Caravaggio (Michelangelo Merisi) (Italian, Lombard, 1571–1610)
Oil on canvas
36 1/4 x 46 5/8 in. (92.1 x 118.4 cm)
Rogers Fund, 1952 (52.81)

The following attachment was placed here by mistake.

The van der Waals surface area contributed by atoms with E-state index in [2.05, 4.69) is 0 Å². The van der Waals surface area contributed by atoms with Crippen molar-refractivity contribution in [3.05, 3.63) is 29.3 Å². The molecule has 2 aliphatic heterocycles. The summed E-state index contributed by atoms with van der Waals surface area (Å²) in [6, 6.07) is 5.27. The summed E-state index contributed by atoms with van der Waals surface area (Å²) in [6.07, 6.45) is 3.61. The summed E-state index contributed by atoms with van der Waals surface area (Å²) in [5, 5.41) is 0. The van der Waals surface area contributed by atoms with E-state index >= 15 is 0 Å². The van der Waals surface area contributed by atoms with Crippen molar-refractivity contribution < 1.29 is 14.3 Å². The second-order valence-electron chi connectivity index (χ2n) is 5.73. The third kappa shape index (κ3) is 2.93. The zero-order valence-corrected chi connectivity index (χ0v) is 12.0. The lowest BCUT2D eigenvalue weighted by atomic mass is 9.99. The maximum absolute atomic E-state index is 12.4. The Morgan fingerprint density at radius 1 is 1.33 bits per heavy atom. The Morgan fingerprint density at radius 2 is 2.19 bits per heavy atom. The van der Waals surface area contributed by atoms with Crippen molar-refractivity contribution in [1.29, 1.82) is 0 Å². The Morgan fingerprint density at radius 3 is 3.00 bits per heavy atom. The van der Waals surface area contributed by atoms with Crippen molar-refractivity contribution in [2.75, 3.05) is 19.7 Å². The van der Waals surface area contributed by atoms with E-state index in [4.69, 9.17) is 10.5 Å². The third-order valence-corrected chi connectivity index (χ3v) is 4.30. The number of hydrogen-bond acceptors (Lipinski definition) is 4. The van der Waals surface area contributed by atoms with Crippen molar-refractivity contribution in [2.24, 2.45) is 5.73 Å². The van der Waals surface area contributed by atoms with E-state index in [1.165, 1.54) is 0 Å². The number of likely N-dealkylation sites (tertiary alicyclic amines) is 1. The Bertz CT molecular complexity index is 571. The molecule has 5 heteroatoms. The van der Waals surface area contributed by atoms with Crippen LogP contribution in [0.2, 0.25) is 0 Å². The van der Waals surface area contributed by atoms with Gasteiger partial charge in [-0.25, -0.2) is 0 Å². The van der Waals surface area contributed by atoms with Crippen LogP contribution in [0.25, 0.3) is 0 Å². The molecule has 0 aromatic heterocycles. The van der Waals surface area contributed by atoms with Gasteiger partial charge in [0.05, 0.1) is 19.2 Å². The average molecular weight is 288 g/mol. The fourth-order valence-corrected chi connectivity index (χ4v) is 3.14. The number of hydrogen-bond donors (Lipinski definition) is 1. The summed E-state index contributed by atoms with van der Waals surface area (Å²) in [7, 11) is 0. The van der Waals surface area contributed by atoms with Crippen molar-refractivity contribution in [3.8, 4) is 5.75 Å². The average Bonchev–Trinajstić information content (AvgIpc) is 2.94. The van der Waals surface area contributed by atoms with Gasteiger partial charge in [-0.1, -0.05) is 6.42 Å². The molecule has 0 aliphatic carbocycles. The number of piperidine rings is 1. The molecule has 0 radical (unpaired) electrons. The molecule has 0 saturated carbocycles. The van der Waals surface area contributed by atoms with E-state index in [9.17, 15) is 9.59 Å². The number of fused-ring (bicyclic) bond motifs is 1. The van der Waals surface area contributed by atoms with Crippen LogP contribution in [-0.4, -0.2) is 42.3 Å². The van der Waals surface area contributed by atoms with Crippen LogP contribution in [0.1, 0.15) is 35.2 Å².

Trained in Lombardy, Caravaggio moved in 1592 or 1593 to Rome, where he initially made his reputation with a number of realistic paintings of half-length figures. This picture dates from about 1595 and was painted for his first great patron, Cardinal Francesco del Monte. Although it was described by contemporaries as simply "una musica" (a music piece), it is an allegory of music. Cupid, "who is always in the company of music" (Vasari), is shown at left with a bunch of grapes, "because music was invented to keep spirits happy, as does wine" (Ripa). The costumes have a vaguely classical look. The surface of the picture is worn and there are extensive losses in the back of the right-hand figure and in the still life of music and violin. The upturned page of music is a reconstruction based on an old copy of the picture.